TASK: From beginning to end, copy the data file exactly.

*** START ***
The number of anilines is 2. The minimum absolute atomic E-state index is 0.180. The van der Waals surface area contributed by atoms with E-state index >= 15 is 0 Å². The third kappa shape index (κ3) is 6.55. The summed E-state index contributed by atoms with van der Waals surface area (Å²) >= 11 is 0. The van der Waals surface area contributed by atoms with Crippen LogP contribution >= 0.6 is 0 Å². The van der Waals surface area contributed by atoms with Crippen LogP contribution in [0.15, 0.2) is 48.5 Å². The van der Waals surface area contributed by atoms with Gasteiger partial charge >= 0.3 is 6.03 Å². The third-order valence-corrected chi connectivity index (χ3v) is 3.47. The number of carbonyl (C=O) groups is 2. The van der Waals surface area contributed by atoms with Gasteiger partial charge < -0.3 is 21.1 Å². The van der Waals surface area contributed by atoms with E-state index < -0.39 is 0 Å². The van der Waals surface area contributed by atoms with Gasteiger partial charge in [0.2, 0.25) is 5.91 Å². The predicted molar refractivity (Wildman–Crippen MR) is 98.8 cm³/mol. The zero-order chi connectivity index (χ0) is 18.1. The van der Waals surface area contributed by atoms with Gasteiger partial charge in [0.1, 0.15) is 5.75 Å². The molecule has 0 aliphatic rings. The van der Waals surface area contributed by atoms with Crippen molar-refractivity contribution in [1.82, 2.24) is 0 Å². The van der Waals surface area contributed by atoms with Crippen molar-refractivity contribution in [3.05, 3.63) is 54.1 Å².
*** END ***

The number of anilines is 2. The minimum absolute atomic E-state index is 0.180. The van der Waals surface area contributed by atoms with E-state index >= 15 is 0 Å². The third kappa shape index (κ3) is 6.55. The summed E-state index contributed by atoms with van der Waals surface area (Å²) >= 11 is 0. The van der Waals surface area contributed by atoms with Crippen LogP contribution >= 0.6 is 0 Å². The van der Waals surface area contributed by atoms with Crippen LogP contribution in [0.15, 0.2) is 48.5 Å². The van der Waals surface area contributed by atoms with Gasteiger partial charge >= 0.3 is 6.03 Å². The third-order valence-corrected chi connectivity index (χ3v) is 3.47. The number of carbonyl (C=O) groups is 2. The van der Waals surface area contributed by atoms with Gasteiger partial charge < -0.3 is 21.1 Å². The van der Waals surface area contributed by atoms with E-state index < -0.39 is 0 Å². The van der Waals surface area contributed by atoms with Gasteiger partial charge in [0.2, 0.25) is 5.91 Å². The predicted molar refractivity (Wildman–Crippen MR) is 98.8 cm³/mol. The zero-order chi connectivity index (χ0) is 18.1. The van der Waals surface area contributed by atoms with Gasteiger partial charge in [0.1, 0.15) is 5.75 Å². The molecule has 0 aliphatic rings. The van der Waals surface area contributed by atoms with Crippen molar-refractivity contribution in [1.82, 2.24) is 0 Å². The van der Waals surface area contributed by atoms with Crippen molar-refractivity contribution in [3.05, 3.63) is 54.1 Å².